IMAG2833Boston Residents are putting a human face on displacement to fully understanding the issue. People all over Boston have stories of displacement and resistance.  “Together we will share and understand the urgent need for Development without Displacement and the Emergency need for a Just Cause Eviction law to help stabilize Boston’s neighborhoods.”

The Mayor’s Emergency bill, The Jim Brooks Community Stabilization Act, would “defend and nurture the stability of housing and neighborhoods in the city of Boston by protecting tenants against arbitrary, unreasonable, discriminatory, or retaliatory evictions, thereby maintaining diversity in Boston neighborhoods and communities while recognizing the rights of rental property owners.” Once in place, the stabilization act would advance the housing policies of the city with regard to low and fixed income persons, people of color, students, and those needing special protections.

What is the purpose of the Jim Brooks Community Stabilization Act?

The Stabilization Act is a tool to help direct legal and resource information to Boston’s tenants at risk of displacement. It would:

  • Require landlords to provide a reason when seeking to evict a tenant, like failure to pay rent, damaging property, or breaking a lease. Landlords who own 6 or fewer units will be exempt. 
  • Require owners to notify the City of any Notice To Quit issued to tenants, improving data collection about evictions.
  • The City would be required to notify the tenant of their rights under current state law.

When will the Stabilization Act take effect?

The Act must be approved by the Boston City Council and enacted by the Massachusetts State Legislature. The State Legislature has a two-year legislative cycle with the current cycle running from January 2017 through December 2018. If passed by the State Legislature, the Act would take effect in 2019, at the earliest.

Which landlords will be impacted by the Act?

Landlords who own more than 6 rental units in Boston.

Who is struggling with no-fault evictions in Boston?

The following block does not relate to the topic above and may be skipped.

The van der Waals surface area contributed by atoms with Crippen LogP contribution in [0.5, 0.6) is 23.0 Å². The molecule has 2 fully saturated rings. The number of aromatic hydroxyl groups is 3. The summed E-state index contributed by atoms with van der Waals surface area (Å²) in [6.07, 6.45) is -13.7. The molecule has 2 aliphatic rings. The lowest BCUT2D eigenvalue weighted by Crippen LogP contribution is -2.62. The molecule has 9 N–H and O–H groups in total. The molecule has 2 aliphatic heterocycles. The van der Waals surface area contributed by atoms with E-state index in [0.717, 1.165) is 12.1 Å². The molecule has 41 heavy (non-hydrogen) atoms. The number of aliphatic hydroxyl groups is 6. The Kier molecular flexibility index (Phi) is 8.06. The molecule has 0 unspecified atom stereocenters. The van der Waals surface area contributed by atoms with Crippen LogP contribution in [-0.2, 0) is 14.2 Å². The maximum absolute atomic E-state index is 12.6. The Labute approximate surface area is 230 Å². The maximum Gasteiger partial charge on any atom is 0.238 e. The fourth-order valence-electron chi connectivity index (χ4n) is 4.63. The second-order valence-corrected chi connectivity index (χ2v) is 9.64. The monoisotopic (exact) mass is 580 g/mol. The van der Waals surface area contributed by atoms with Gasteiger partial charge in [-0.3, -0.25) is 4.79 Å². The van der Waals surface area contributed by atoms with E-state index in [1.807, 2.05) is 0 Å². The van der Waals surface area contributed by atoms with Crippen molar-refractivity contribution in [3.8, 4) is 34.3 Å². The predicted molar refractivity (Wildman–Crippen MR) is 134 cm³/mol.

While most evictions happen out of public view, here are a few stories of brave residents who are facing no-fault evictions and major rent increases. Click on the link for an interactive map with videos and stories at

An issue for working class communities in Boston

  • Wages have remained stagnant and the income inequality gap increases. Boston households in the top 5 percent of earners take in 15.3 times the income of the poorest 20 percent, making Boston the third most unequal U.S. city, according to a recent study by the Brookings Institution.
  • 68% of Boston residents are renters, and nearly half are rent-burdened, yet wages have remained stagnant. Over 55% of renters are people of color.
  • The “renter nation” is growing, with over 4,500 Boston foreclosed families in six years and most joining the rental market.
  • Many homeowners, especially people of color and/or working class families, are also housing-cost-burdened and at risk of losing their homes.
  • Luxury downtown and waterfront development is turning working class neighborhoods into playgrounds of the wealthy elite. For example, in East Boston the resulting pressures from development have resulted in rent increases at an average of 30% per year.

Call your district councilor and At-Large Councilors NOW- Tell them to SUPPORT AND SAY YES TO JIM BROOKS STABILIZATION ACT

AT LARGE: Michelle Wu, 617-635-3115
AT LARGE: Michael Flaherty, 617-635-4205
AT LARGE: Annissa Essaibi-George, 617-635-4376
AT LARGE: Ayanna Pressley, 617-635-4217

DISTRICT 1: Sal LaMattina, 617-635-3200
DISTRICT 2: Bill Linehan, 617-635-3203
DISTRICT 3: Frank Baker, 617-635-3455
DISTRICT 4: Andrea Campbell, 617-635-3131
DISTRICT 5: Timothy McCarthy, 617-635-4210
DISTRICT 6: Matt O’Malley, 617-635-4220
DISTRICT 7: Tito Jackson, 617-635-3510
DISTRICT 8: Josh Zakim, 617-635-4225
DISTRICT 9: Mark Ciommo, 617-635-3113